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Blind faith


CANDICE NEO in POKHARA


PICS: SIAN CHOO TONG
WEB SIGHT: Khom Raj Sharma (left) teaches Sagar Subedi (right) how to use the Internet.

Secondary school teacher Shrikanta Sapkota never thought that as a visually-impaired person he could ever use a computer. But in the last few years, he is active on Facebook, and uses the Internet daily to prepare his lesson plans.

This has been made possible by a unique cyber cafe in Pokhara that specialises in teaching the blind how to navigate the net. The Inclusive Empowerment Center (IEC) is a non-profit working to encourage interaction between the blind and the sighted, one of the first in Nepal. Two out of the 10 computers in the IEC cafe are equipped with JAWS, an assistive audio technology that aids the blind to navigate websites, reading out everything on the screen and guiding users to read and type on the computer.

Sapkota, 26, who used to depend on his peers to check emails, felt that being computer illiterate was a handicap. "Sometimes I have private emails that I don't want people to see," he says, "now I can do everything myself, it makes me feel more independent and confident."

The part-time radio journalist also finds that being able to use the computer challenges the stereotypical assumptions in Nepali society towards the blind. "People used to think that blind people are a burden and can't do anything," he adds, "but I want to show them otherwise." Sapkota learnt computer skills at IEC and now frequents the cyber cafe daily and uses the computer for about an hour each time.

As a social enterprise, profit from the cafe goes directly to the funds used to train students at the IEC (read box). Founder Khom Raj Sharma, who is also visually-impaired, felt that equipping young people with computer skills allows them to gain more knowledge and enables them to get better-paying jobs.

"Nowadays, there is so much information online, that blind people are disadvantaged just because they can't use the computer," Sharma says.

Sharma surfs the web at his cafe during his free time.
Another regular user, Sagar Subedi, wants to take an even greater leap: he intends to do computer engineering in the future after he has mastered programming. The 24-year-old sociology undergraduate has been learning how to use the computer for about six months with one hour classes at the IEC every morning.

"It helps me keep in touch with friends overseas," he says. As a massage therapist, the Internet also allows him to read reviews of his service on online travelling guides such as TripAdvisor. An unsuccessful eye operation during early childhood caused him to lose his sight in his left eye, while his right eye deteriorated.

But Subedi remains undaunted and constantly seeks to gain more knowledge through cyberspace. "Being able to Google for information helps me in my studies," he says. While he pays about Rs 1,500 for the class, students with financial difficulties get their course fees lowered or waived.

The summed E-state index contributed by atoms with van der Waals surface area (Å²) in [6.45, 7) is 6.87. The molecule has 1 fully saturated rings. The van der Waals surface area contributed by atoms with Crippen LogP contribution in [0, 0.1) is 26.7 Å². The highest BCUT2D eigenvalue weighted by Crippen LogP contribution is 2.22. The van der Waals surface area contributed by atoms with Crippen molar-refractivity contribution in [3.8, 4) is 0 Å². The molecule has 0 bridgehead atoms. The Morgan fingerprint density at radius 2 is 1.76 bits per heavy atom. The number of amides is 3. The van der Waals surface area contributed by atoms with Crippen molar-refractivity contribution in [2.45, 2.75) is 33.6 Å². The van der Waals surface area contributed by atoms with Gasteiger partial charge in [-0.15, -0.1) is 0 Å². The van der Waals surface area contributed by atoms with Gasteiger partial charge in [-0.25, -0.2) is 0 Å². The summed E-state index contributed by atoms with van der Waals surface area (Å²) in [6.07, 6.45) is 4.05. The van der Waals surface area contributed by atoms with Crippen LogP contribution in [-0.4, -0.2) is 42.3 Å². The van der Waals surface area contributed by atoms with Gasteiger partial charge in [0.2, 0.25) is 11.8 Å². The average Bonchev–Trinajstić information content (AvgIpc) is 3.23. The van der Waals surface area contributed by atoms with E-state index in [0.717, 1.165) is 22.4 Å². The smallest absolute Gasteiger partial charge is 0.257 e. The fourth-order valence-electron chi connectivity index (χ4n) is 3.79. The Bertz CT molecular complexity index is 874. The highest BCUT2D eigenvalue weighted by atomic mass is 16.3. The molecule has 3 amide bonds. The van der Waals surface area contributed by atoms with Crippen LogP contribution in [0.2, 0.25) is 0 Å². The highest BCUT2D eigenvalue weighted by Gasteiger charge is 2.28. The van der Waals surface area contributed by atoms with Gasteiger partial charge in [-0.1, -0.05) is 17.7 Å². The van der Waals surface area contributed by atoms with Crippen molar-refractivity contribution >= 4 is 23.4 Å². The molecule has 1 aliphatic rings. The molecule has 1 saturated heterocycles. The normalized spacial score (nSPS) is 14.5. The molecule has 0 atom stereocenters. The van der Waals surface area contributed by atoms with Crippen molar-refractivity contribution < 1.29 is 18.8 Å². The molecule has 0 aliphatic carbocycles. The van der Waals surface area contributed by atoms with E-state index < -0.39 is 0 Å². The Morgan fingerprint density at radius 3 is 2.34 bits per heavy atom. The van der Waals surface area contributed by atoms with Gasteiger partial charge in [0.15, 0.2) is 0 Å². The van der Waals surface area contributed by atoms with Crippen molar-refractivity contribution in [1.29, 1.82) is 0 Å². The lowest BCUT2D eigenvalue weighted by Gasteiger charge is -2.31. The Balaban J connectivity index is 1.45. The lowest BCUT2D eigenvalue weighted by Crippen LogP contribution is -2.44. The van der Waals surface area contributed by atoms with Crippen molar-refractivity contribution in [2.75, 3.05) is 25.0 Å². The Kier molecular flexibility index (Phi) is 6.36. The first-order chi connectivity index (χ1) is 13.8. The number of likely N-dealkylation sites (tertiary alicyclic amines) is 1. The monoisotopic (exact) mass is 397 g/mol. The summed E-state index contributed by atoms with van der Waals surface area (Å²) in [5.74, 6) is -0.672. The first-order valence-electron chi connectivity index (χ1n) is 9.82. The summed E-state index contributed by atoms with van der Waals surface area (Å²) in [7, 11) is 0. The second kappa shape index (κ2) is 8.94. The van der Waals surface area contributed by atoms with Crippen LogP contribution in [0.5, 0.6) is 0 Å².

However, out of the 60 blind people trained by the IEC, only five are active users at the cyber cafe. "Many of them are still not confident enough to use the computer regularly," Sharma says. "We still need to encourage them."

To motivate them, the cyber cafe gives a 50 per cent discount to visually-impaired users. Sighted customers have to pay Rs 35 an hour. The IEC also installs the Non-Visual Desktop Access (NVDA) software, another assistive technology for the blind, in the personal laptops of the trainees to aid them in their private use.

Reading books is also no longer a problem, as the cyber cafe can help scan physical reading materials and convert them into a version that can be understood aurally. Sharma says: "I'm looking forward to the day when blind people can have access to the computer if they need it and can use it without support."

Watch Khom Raj Sharma surfing the Internet with assistive audio technology
Watch Sagar Subedi using a computer with assistive audio technology


Not left behind

Despite being born blind with his left eye and having lost his sight in his right eye, Khom Raj Sharma has been passionate about computers ever since he realised how much his sighted peers use the machine. That was 12 years ago.

"They were doing everything on the computer, writing, watching movies, sending messages. I was so amazed," he recalls. So he enrolled at the Technical and Skills evelopment Center for Blind and Disabled in Kathmandu for six months.

Since then, he has been an advocate for computer literacy of the visually-impaired and founded the IEC in 2009 to train the blind in computer skills. He says: "Now everything is done online. How can we be left behind?"

Read also:
Business for a cause, ANNE RENZENBRINK
Nepali social entrepreneurs are on the rise, but they could do with more support

Licence to ride, MINA SHARMA
Hearing impaired Nepalis demand the government to reconsider laws that bar them from driving

See also:
Not seeing is believing, LOCHANA SHARMA in POKHARA
The world's first national blind cricket team transforms the lives of Nepali women

Soldiering on
Major Pawan Ghimire lost his sight during the conflict, he has now devoted his life to helping blind sports



1. Prasun Singh
The article uses the term "Blind" everywhere..My experience as a journalist who have written mostly on the issues of disability during my association with a print media in 2010, tells me that persons with disabilities prefer the term "visually-impaired" to "Blind". 

2. Sanjay Gelal
I found The article really motivating and heart touching. obviously, visually impaired people are considered as burden of family and society. but the way the cyber cafe is trying to arm those ignored people with knowlegde of IT, is assiting t

LATEST ISSUE
638
(11 JAN 2013 - 17 JAN 2013)


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